Our article on”The Irresponsible Responsible Person” in the April 2010 issue of Shorts prompted a number of great responses and questions, along with a few new clients wanting revised admission agreements (Thanks!). The article, in short, pointed out that the term “responsible person” or “responsible party” is used frequently in SNF and assisted living admission agreements but is not defined anywhere in applicable state or federal law. We recommended replacing the term with two different terms – “financial legal representative” (someone with legal control over a resident’s funds and assets) and “personal legal representative” (someone who agrees to accept required notices and give certain consents for a resident). The point we made was that using a term that has no legal meaning, like “responsible person,” tends to confuse both providers and third parties such as family members because it’s not clear what a “responsible person” is agreeing to do or can legally be required to do.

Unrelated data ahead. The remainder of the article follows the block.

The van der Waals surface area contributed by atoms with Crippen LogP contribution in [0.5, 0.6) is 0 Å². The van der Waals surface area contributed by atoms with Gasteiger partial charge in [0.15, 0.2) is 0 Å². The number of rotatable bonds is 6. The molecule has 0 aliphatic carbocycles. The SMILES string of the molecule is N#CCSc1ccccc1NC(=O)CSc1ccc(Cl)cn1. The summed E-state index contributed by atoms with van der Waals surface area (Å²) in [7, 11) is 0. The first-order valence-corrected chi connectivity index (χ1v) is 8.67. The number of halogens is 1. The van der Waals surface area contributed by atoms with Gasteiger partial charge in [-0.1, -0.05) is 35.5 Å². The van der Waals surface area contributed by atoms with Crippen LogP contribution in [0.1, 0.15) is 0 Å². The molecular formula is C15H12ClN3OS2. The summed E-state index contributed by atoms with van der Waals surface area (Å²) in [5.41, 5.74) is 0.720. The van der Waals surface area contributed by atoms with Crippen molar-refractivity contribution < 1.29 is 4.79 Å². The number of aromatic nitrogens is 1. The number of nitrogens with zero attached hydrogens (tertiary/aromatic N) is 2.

One reader raised a really interesting point for providers licensed as adult care homes. The Division of Health Service Regulation has a Resident Register form that adult care homes are required to use. Item 10 on that form has a line for “Responsible Person.” So the reader asked if this needed to be changed. The answer, thankfully, is “no.” That form is not a contract under which a third party is undertaking legal responsibilities for a resident, so it’s different than a resident admission agreement signed by a third party. Instead, the form is simply a data collection form. More important, Item 10 on the form expressly defines what it means by “responsible person” by asking the provider to indicate if this individual is a guardian, power of attorney, or payee of funds assigned to a resident. This is entirely consistent with our April article in which we recommended that if you plan to keep using the term “responsible person” in your admission agreements, define precisely what you mean by it AND ensure that the obligations you are imposing on a third-party responsible person are actually permitted by applicable state or federal law. We’ve discussed this issue with officials at the Division of Health Service Regulation and they concur with our reading of the Resident Register form. Thanks to our reader for that great question.